The emotion came to Jones after noting the irony that his career is winding up as Tiger Stadium comes down. He threw the final pitch at the old ballpark when the Tigers closed it in 1999. Through all the ups and downs, bouncing around from team to team for four years, he'll be remembered as a part of Detroit sports. It's where he made his career more than a decade ago. It's where his career comeback hit its high note in 2006, and it's where he ended it -- just as he hoped he'd have the chance to do when the Tigers traded him in 2001.
"For me, it means the world," Jones said. "Because everything good, everything bad that I did, I did it as a Tiger. Having the chance to close out Tiger Stadium and open Comerica [Park], pitch in the World Series, pitch for my country [in the World Baseball Classic] and pitch in an All-Star Game, I did it as a Tiger. I'm very proud of what I was able to accomplish in my career, and especially as a Tiger.
"I'm just thankful I get to go out my way, because not enough players, not enough people do. I'd rather go out on my terms than grind it to the bitter end and have to rip the uniform off my body."
Retirement was in Jones' plans for a while, and it's why he chose his 2008 season carefully. Once it became clear he was not going to pitch close to his Alabama home, he was going to return to the Tigers for one more season, expecting it would be his last contract. He brought his teenage son on road trips over the summer so that he could experience it with him. He even entertained the fans during a summer rain delay by donning a long-haired wig and rounding the tarp-covered bases in an impression of Magglio Ordonez's walk-off home run from the 2006 American League Championship Series.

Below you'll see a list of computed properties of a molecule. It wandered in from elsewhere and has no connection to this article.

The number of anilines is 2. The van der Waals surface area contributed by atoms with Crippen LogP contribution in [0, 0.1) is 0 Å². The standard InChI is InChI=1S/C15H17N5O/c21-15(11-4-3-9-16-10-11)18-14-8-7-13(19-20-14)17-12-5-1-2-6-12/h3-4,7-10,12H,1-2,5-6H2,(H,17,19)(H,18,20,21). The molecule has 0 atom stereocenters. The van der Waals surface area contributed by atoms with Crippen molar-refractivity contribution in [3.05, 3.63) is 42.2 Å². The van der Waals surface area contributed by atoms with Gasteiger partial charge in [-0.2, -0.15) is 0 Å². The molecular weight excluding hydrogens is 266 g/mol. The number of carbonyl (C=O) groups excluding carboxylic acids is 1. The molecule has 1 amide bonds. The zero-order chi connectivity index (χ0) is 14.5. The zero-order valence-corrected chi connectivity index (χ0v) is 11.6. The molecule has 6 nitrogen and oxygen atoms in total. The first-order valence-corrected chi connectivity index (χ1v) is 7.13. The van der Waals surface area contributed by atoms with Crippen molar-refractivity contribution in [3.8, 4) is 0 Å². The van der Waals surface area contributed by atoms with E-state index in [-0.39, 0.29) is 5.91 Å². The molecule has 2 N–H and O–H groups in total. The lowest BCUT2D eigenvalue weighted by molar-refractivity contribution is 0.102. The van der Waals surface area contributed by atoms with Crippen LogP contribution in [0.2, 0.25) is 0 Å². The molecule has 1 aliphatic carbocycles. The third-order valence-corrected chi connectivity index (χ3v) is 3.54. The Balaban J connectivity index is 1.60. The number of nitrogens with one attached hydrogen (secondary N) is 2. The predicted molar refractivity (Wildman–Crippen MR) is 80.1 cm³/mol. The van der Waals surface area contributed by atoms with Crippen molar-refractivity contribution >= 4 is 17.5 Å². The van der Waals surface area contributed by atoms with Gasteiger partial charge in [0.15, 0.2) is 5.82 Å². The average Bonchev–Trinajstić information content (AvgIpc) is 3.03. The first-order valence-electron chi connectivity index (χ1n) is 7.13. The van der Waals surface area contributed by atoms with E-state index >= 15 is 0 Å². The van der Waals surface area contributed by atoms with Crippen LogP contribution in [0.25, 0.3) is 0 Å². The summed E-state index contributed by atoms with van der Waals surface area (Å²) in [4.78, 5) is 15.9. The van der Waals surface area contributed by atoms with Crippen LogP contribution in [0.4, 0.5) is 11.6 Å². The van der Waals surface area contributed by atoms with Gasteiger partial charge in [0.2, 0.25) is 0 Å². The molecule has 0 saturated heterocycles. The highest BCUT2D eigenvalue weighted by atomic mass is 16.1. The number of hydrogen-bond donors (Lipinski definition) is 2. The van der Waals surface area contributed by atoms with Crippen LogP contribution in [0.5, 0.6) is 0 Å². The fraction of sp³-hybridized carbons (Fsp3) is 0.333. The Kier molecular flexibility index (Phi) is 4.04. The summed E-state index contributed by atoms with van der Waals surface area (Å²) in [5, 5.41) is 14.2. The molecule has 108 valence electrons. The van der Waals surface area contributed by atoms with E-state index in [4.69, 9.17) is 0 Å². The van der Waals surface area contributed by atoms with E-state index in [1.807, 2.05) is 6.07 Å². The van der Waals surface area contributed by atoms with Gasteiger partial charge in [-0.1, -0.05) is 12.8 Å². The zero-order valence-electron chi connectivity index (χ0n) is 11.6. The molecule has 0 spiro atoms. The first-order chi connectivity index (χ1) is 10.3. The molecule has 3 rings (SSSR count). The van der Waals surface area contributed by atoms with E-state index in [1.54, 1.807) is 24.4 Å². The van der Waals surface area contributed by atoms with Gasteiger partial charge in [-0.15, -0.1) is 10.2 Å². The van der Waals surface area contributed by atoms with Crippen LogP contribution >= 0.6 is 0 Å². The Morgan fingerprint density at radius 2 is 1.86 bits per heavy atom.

The planning allowed the 40-year-old Jones to take in his final season with a perspective. The injuries didn't allow him to enjoy it as much as he might've liked. A nagging shoulder injury bothered him for much of the summer before finally sidelining him in late July. He had hoped to come back and pitch for one last appearance, but his arm wouldn't allow it.
"As far as the 2008 Tigers go, [manager] Jim [Leyland] is not the Lone Ranger," Jones said, referring to Leyland taking responsibility for the team's struggles Tuesday. "I'm just as much a Tonto as anybody else is. So when you guys come up with reasons why this team didn't do what it was supposed to do, you're looking at one of them also.
"And as a player, I regret the fact that I wasn't able to go out there and take my medicine from the fans and from the media. Because it's important to finish what you started."
His nickname, "Roller Coaster," denoted how wild his outings could be, even when they ended in success. His accountability, on the other hand, was consistent. He made himself available to reporters after wins and losses. Now, after 319 saves, he wants to make himself available for his family. He'll head home after an on-field ceremony Saturday and be a stay-at-home dad while maintaining his regular column in The Sporting News, where he was able to break the story on his own retirement Wednesday.
He'll continue to follow the Tigers, of course. His playing days, however, are closed.
"There's little things you're going to miss," Jones said. "I won't miss waking up in the morning and being sore. I won't miss a night game going into a day game. I won't miss 15 innings in Seattle and then getting up seven or eight times, having to do all the things players have to do every day to get ready.
"But I'll miss hanging out on the plane with all my teammates, off-days on the road, four movies in a day, being a professional kid, playing Xbox until 3 or 4 in the morning and sleeping until 2 in the afternoon, then getting up and doing it all over again. But I want people to know one thing: This was a premeditated move. At the end of the day, it really comes down to what kind of father, what kind of parent, what kind of husband you are. I put my family through a lot."